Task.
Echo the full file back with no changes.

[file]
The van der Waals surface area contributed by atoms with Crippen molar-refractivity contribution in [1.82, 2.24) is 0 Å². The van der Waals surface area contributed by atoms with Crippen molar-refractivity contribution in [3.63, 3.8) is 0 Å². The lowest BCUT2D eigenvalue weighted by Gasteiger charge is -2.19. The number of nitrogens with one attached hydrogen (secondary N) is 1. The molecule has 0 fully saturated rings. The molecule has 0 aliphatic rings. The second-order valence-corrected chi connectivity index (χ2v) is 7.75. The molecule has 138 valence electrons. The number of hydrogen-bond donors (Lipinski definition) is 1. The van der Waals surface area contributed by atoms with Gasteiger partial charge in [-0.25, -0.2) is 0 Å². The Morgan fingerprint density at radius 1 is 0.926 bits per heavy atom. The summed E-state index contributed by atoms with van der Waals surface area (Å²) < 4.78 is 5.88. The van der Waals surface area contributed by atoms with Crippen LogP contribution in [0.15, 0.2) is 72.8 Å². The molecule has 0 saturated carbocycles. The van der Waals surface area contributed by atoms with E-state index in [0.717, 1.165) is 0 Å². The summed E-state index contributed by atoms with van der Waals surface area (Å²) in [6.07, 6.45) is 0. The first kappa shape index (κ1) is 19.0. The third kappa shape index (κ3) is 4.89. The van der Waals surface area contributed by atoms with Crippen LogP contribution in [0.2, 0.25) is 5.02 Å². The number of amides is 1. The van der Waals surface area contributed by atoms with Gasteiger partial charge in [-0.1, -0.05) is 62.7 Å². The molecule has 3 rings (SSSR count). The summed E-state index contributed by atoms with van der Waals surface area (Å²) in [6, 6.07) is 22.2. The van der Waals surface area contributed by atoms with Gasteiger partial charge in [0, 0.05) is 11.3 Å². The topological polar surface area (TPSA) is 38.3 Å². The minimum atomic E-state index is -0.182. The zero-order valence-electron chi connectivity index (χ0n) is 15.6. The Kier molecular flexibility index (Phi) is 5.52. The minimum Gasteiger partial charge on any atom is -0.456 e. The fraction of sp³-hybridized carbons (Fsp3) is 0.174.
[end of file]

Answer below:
The van der Waals surface area contributed by atoms with Crippen molar-refractivity contribution in [1.82, 2.24) is 0 Å². The van der Waals surface area contributed by atoms with Crippen molar-refractivity contribution in [3.63, 3.8) is 0 Å². The lowest BCUT2D eigenvalue weighted by Gasteiger charge is -2.19. The number of nitrogens with one attached hydrogen (secondary N) is 1. The molecule has 0 fully saturated rings. The molecule has 0 aliphatic rings. The second-order valence-corrected chi connectivity index (χ2v) is 7.75. The molecule has 138 valence electrons. The number of hydrogen-bond donors (Lipinski definition) is 1. The van der Waals surface area contributed by atoms with Gasteiger partial charge in [-0.25, -0.2) is 0 Å². The Morgan fingerprint density at radius 1 is 0.926 bits per heavy atom. The summed E-state index contributed by atoms with van der Waals surface area (Å²) < 4.78 is 5.88. The van der Waals surface area contributed by atoms with Crippen LogP contribution in [0.15, 0.2) is 72.8 Å². The molecule has 0 saturated carbocycles. The van der Waals surface area contributed by atoms with E-state index in [0.717, 1.165) is 0 Å². The summed E-state index contributed by atoms with van der Waals surface area (Å²) in [6.07, 6.45) is 0. The first kappa shape index (κ1) is 19.0. The third kappa shape index (κ3) is 4.89. The van der Waals surface area contributed by atoms with Crippen LogP contribution in [0.2, 0.25) is 5.02 Å². The number of amides is 1. The van der Waals surface area contributed by atoms with Gasteiger partial charge in [-0.1, -0.05) is 62.7 Å². The molecule has 3 rings (SSSR count). The summed E-state index contributed by atoms with van der Waals surface area (Å²) in [6, 6.07) is 22.2. The van der Waals surface area contributed by atoms with Gasteiger partial charge in [0, 0.05) is 11.3 Å². The topological polar surface area (TPSA) is 38.3 Å². The minimum atomic E-state index is -0.182. The zero-order valence-electron chi connectivity index (χ0n) is 15.6. The Kier molecular flexibility index (Phi) is 5.52. The minimum Gasteiger partial charge on any atom is -0.456 e. The fraction of sp³-hybridized carbons (Fsp3) is 0.174.